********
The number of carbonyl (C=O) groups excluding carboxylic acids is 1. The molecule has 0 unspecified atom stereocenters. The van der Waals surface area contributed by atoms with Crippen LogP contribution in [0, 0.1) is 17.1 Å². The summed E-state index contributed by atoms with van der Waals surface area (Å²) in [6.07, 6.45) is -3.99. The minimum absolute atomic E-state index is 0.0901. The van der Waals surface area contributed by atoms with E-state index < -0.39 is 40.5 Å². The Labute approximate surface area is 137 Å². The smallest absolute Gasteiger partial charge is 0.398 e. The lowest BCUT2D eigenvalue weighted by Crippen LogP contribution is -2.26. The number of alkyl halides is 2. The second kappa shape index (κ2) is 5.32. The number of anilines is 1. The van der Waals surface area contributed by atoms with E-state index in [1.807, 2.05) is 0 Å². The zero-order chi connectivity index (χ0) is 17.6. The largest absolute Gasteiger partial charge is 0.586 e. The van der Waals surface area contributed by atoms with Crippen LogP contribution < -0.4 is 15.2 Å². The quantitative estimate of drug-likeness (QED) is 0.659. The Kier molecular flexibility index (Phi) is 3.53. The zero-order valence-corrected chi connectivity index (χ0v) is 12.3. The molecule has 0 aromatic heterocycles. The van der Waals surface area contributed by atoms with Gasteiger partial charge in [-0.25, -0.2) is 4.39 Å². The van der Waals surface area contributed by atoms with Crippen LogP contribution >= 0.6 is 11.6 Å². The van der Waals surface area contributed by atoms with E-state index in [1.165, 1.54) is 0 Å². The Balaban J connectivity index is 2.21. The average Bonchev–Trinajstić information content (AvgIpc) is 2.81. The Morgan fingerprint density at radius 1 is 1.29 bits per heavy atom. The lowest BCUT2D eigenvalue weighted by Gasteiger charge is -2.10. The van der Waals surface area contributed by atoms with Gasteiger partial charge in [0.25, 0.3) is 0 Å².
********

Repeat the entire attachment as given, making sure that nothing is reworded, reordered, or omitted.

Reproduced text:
The number of carbonyl (C=O) groups excluding carboxylic acids is 1. The molecule has 0 unspecified atom stereocenters. The van der Waals surface area contributed by atoms with Crippen LogP contribution in [0, 0.1) is 17.1 Å². The summed E-state index contributed by atoms with van der Waals surface area (Å²) in [6.07, 6.45) is -3.99. The minimum absolute atomic E-state index is 0.0901. The van der Waals surface area contributed by atoms with E-state index < -0.39 is 40.5 Å². The Labute approximate surface area is 137 Å². The smallest absolute Gasteiger partial charge is 0.398 e. The lowest BCUT2D eigenvalue weighted by Crippen LogP contribution is -2.26. The number of alkyl halides is 2. The second kappa shape index (κ2) is 5.32. The number of anilines is 1. The van der Waals surface area contributed by atoms with E-state index in [1.807, 2.05) is 0 Å². The zero-order chi connectivity index (χ0) is 17.6. The largest absolute Gasteiger partial charge is 0.586 e. The van der Waals surface area contributed by atoms with Crippen LogP contribution < -0.4 is 15.2 Å². The quantitative estimate of drug-likeness (QED) is 0.659. The Kier molecular flexibility index (Phi) is 3.53. The zero-order valence-corrected chi connectivity index (χ0v) is 12.3. The molecule has 0 aromatic heterocycles. The van der Waals surface area contributed by atoms with Gasteiger partial charge in [-0.25, -0.2) is 4.39 Å². The van der Waals surface area contributed by atoms with Crippen LogP contribution >= 0.6 is 11.6 Å². The van der Waals surface area contributed by atoms with E-state index in [1.165, 1.54) is 0 Å². The Balaban J connectivity index is 2.21. The average Bonchev–Trinajstić information content (AvgIpc) is 2.81. The Morgan fingerprint density at radius 1 is 1.29 bits per heavy atom. The lowest BCUT2D eigenvalue weighted by Gasteiger charge is -2.10. The van der Waals surface area contributed by atoms with Gasteiger partial charge in [0.25, 0.3) is 0 Å².